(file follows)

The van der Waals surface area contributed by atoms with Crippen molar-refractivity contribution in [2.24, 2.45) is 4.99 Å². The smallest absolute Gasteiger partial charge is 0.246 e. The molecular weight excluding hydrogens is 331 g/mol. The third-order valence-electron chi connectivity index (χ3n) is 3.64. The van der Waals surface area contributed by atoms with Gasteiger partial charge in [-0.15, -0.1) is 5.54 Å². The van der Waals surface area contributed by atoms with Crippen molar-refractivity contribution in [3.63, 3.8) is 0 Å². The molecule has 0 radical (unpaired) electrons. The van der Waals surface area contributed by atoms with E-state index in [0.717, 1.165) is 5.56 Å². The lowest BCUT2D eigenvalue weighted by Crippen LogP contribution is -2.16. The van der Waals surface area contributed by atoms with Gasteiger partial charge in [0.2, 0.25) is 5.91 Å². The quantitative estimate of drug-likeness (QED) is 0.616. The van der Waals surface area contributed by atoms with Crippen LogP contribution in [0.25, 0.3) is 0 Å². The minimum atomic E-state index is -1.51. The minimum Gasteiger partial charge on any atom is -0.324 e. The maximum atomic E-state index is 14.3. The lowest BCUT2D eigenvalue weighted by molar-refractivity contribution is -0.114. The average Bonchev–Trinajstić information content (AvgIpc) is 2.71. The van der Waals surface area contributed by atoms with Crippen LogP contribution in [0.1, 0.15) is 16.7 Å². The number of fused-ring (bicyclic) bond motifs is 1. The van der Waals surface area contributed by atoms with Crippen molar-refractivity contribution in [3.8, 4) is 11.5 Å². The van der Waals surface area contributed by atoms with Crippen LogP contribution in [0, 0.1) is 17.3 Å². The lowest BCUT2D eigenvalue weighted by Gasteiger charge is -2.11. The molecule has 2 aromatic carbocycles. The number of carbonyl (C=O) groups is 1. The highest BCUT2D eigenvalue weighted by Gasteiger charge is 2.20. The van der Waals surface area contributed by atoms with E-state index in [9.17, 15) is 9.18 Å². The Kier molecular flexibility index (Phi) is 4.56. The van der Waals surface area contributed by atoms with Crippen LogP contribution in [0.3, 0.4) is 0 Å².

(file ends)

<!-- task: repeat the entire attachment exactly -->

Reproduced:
The van der Waals surface area contributed by atoms with Crippen molar-refractivity contribution in [2.24, 2.45) is 4.99 Å². The smallest absolute Gasteiger partial charge is 0.246 e. The molecular weight excluding hydrogens is 331 g/mol. The third-order valence-electron chi connectivity index (χ3n) is 3.64. The van der Waals surface area contributed by atoms with Gasteiger partial charge in [-0.15, -0.1) is 5.54 Å². The van der Waals surface area contributed by atoms with Crippen molar-refractivity contribution in [3.63, 3.8) is 0 Å². The molecule has 0 radical (unpaired) electrons. The van der Waals surface area contributed by atoms with E-state index in [0.717, 1.165) is 5.56 Å². The lowest BCUT2D eigenvalue weighted by Crippen LogP contribution is -2.16. The van der Waals surface area contributed by atoms with Gasteiger partial charge in [0.2, 0.25) is 5.91 Å². The quantitative estimate of drug-likeness (QED) is 0.616. The van der Waals surface area contributed by atoms with Crippen LogP contribution in [0.25, 0.3) is 0 Å². The minimum atomic E-state index is -1.51. The minimum Gasteiger partial charge on any atom is -0.324 e. The maximum atomic E-state index is 14.3. The lowest BCUT2D eigenvalue weighted by molar-refractivity contribution is -0.114. The average Bonchev–Trinajstić information content (AvgIpc) is 2.71. The van der Waals surface area contributed by atoms with Crippen LogP contribution in [0.1, 0.15) is 16.7 Å². The number of fused-ring (bicyclic) bond motifs is 1. The van der Waals surface area contributed by atoms with Crippen molar-refractivity contribution in [3.8, 4) is 11.5 Å². The van der Waals surface area contributed by atoms with Crippen LogP contribution in [0, 0.1) is 17.3 Å². The lowest BCUT2D eigenvalue weighted by Gasteiger charge is -2.11. The molecule has 2 aromatic carbocycles. The number of carbonyl (C=O) groups is 1. The highest BCUT2D eigenvalue weighted by Gasteiger charge is 2.20. The van der Waals surface area contributed by atoms with E-state index in [9.17, 15) is 9.18 Å². The Kier molecular flexibility index (Phi) is 4.56. The van der Waals surface area contributed by atoms with Crippen LogP contribution in [0.3, 0.4) is 0 Å².